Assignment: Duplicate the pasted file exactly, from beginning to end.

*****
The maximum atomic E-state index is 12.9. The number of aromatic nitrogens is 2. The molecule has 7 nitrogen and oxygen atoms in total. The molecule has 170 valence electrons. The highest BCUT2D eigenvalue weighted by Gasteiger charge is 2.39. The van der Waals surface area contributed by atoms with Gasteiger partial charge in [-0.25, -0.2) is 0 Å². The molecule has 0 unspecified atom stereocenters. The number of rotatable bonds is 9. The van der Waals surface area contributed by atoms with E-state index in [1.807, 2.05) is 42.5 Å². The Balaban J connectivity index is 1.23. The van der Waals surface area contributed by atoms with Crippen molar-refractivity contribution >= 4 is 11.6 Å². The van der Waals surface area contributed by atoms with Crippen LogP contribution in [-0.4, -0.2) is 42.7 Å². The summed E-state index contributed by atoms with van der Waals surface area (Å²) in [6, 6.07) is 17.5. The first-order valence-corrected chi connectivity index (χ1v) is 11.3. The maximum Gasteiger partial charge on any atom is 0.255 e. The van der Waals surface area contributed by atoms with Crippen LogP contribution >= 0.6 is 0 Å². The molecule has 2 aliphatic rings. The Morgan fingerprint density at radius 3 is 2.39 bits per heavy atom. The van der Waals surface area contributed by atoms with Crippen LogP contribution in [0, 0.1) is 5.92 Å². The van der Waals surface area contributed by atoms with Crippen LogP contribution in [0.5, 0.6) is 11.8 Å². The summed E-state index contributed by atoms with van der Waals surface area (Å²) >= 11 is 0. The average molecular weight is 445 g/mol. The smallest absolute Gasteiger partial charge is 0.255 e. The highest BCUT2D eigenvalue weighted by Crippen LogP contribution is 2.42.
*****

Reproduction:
The maximum atomic E-state index is 12.9. The number of aromatic nitrogens is 2. The molecule has 7 nitrogen and oxygen atoms in total. The molecule has 170 valence electrons. The highest BCUT2D eigenvalue weighted by Gasteiger charge is 2.39. The van der Waals surface area contributed by atoms with Gasteiger partial charge in [-0.25, -0.2) is 0 Å². The molecule has 0 unspecified atom stereocenters. The number of rotatable bonds is 9. The van der Waals surface area contributed by atoms with E-state index in [1.807, 2.05) is 42.5 Å². The Balaban J connectivity index is 1.23. The van der Waals surface area contributed by atoms with Crippen molar-refractivity contribution >= 4 is 11.6 Å². The van der Waals surface area contributed by atoms with Crippen LogP contribution in [-0.4, -0.2) is 42.7 Å². The summed E-state index contributed by atoms with van der Waals surface area (Å²) in [6, 6.07) is 17.5. The first-order valence-corrected chi connectivity index (χ1v) is 11.3. The maximum Gasteiger partial charge on any atom is 0.255 e. The van der Waals surface area contributed by atoms with Crippen LogP contribution >= 0.6 is 0 Å². The molecule has 2 aliphatic rings. The Morgan fingerprint density at radius 3 is 2.39 bits per heavy atom. The van der Waals surface area contributed by atoms with Crippen LogP contribution in [0, 0.1) is 5.92 Å². The van der Waals surface area contributed by atoms with Crippen LogP contribution in [0.5, 0.6) is 11.8 Å². The summed E-state index contributed by atoms with van der Waals surface area (Å²) >= 11 is 0. The average molecular weight is 445 g/mol. The smallest absolute Gasteiger partial charge is 0.255 e. The highest BCUT2D eigenvalue weighted by Crippen LogP contribution is 2.42.